Harry will always follow his gut instincts, regardless of LAPD rules or the consequences to him personally. All that matters to him is finding the killer and getting justice for the victim, which sometimes makes him a difficult partner for his fellow officers and a nightmare for his superiors. 'Everybody counts, or nobody counts' is the LAPD's motto, and Harry has based his whole career on this mantra.

Unlike in many detective stories, Harry Bosch does not remain forever frozen in a Hollywood-like time warp. Instead, he is subject to the same aging process as the rest of us, getting just that little bit older with each subsequent novel. This literary device gives the character greater credibility, enabling the reader to believe in him as a person with a real life story. Unfortunately, getting older does not necessarily mean getting wiser, especially for Harry, who still manages to get himself into trouble, irrespective of age.

Throughout the preceding books in the Bosch series, Harry's background is gradually revealed. Born the son of a prostitute – who was murdered by an unknown assailant when he was young – Harry's early years were tough. Unaware of his father's identity, he was effectively an orphan, and brought up as such. His time in Vietnam as a 'tunnel rat' – so called because they carried out missions underground in tunnels – also brought its own problems. However, it was his mother's unsolved murder that initially instilled a deep sense of justice in Harry, prompting him to become a police officer.

In 'The Crossing', Harry not only knows who his deceased father was, but that he was married with a family. He is therefore now coming to terms with the fact he has a half brother – Mickey Haller – and a niece. This discovery was also a shock for Mickey, who knew nothing about his father's affair with Harry's mother. Luckily, however, the two men get on well.

Unfortunately, after a career trying to convict criminals, working for the defence goes against the grain for Harry. Therefore, when Mickey asks him to help prove a suspected killer's innocence, it causes him a real dilemma. However, Harry has always relied on his instincts, and as he gradually uncovers the trail of evidence, they do not let him down in this story.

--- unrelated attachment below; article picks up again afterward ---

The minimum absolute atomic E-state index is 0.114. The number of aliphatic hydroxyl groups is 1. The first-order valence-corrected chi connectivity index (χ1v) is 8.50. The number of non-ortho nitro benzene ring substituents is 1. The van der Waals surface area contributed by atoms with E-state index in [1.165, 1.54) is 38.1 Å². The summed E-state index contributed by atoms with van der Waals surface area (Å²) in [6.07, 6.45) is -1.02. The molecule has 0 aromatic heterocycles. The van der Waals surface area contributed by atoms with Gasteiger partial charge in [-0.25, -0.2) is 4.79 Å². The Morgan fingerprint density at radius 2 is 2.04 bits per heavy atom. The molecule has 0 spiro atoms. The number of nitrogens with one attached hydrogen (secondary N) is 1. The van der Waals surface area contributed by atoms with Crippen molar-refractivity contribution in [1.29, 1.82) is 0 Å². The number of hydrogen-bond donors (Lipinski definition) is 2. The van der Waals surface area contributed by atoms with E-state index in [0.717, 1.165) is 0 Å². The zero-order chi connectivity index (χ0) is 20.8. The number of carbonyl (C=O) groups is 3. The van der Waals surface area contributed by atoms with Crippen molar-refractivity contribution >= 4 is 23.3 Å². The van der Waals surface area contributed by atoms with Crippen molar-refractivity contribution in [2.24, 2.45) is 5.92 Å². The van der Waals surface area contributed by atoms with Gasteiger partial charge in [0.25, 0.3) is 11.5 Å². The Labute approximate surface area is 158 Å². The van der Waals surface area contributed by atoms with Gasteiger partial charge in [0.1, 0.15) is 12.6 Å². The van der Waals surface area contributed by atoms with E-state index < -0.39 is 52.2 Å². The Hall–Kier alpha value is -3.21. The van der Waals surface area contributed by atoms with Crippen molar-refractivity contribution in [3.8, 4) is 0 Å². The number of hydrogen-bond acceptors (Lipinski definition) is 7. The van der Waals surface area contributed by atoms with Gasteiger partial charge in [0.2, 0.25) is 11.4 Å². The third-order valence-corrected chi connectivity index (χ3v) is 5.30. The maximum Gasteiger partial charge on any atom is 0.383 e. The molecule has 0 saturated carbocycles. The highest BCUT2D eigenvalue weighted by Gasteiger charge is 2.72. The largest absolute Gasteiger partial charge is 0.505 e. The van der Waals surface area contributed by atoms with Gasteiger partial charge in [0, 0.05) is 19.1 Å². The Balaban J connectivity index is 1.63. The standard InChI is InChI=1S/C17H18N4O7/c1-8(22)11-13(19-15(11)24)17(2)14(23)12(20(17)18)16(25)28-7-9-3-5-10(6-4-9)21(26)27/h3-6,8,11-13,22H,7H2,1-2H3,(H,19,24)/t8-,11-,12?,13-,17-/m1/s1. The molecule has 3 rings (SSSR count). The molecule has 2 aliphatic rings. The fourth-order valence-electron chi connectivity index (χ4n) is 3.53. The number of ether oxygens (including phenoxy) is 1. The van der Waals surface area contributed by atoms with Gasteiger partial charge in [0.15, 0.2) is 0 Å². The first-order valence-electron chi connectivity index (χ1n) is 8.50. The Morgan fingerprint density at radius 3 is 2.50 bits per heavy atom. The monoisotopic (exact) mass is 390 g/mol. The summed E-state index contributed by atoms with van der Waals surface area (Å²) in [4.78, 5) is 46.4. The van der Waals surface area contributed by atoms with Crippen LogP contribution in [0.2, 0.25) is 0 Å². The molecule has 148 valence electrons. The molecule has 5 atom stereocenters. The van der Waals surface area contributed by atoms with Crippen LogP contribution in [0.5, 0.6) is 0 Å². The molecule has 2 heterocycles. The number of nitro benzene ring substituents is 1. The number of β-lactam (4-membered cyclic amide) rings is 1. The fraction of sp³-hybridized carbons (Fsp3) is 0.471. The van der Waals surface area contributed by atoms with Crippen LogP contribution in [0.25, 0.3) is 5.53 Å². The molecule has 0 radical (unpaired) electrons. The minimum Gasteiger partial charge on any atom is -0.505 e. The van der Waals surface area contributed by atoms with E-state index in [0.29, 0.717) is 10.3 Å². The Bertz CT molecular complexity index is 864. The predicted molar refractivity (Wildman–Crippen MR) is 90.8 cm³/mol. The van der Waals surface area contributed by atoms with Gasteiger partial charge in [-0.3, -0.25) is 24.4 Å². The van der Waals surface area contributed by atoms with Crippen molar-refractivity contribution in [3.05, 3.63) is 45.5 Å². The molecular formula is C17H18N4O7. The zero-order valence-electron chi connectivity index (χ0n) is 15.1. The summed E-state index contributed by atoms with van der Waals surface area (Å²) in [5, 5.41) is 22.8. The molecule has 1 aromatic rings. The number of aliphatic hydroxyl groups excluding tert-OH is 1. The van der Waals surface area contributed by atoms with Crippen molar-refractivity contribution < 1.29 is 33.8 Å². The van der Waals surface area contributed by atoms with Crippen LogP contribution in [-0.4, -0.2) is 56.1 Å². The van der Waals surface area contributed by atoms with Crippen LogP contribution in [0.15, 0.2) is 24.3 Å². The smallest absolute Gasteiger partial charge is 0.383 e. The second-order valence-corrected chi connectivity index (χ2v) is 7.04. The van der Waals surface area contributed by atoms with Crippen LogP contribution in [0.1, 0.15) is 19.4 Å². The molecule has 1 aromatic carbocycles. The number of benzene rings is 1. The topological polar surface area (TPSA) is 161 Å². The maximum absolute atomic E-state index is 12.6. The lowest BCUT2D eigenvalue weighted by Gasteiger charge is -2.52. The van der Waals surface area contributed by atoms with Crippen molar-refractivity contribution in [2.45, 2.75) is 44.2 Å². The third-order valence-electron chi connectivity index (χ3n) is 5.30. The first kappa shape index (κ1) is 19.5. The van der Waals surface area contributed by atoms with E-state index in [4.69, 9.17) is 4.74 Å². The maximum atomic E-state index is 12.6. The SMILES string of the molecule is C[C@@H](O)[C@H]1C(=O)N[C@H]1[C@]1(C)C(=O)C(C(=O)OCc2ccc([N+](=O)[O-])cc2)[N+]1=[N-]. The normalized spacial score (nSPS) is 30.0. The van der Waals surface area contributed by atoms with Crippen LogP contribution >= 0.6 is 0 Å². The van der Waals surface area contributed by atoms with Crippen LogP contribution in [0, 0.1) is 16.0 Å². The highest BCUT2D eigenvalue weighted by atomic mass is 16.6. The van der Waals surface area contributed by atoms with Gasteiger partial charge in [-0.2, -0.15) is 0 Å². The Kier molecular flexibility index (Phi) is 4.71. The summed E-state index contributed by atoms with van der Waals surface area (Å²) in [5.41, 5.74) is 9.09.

The new situation in which he finds himself in 'The Crossing' marks a total departure from Harry Bosch's normal world – the one loyal fans of the series are used to. Not only does he himself feel uncomfortable about working for the defence, his former colleagues also regard him as a traitor. Even his daughter, Maddie, is unhappy about him trying to help acquit a possible murderer, causing a potential crack to appear in their close bond… one he hopes he can eventually mend.

However, despite this trip to the dark side, Harry Bosch is still one hundred per cent a homicide detective and cannot resist the temptation to get back in the game. From the moment he decides Da'Quan Foster is potentially innocent – meaning the real killer is still out there – the old Bosch is back in business and an exciting story begins to unfold.

Throughout his entire series of ‘Bosch’ novels, Connelly has managed to create a totally believable fictional life for his detective. Together with clever plots and intriguing twists, each story never fails to engross the reader. Connelly's time as a police reporter has obviously provided him with a solid foundation on which to build exciting and credible investigations, as well as a working knowledge of police procedure. 'The Crossing' is no exception.

As with the previous books in the series, I thoroughly enjoyed this novel. Now, with those familiar feelings of withdrawal once again beginning to bite, I cannot wait to read Connelly's latest Bosch novel, 'The Wrong Side of Goodbye'.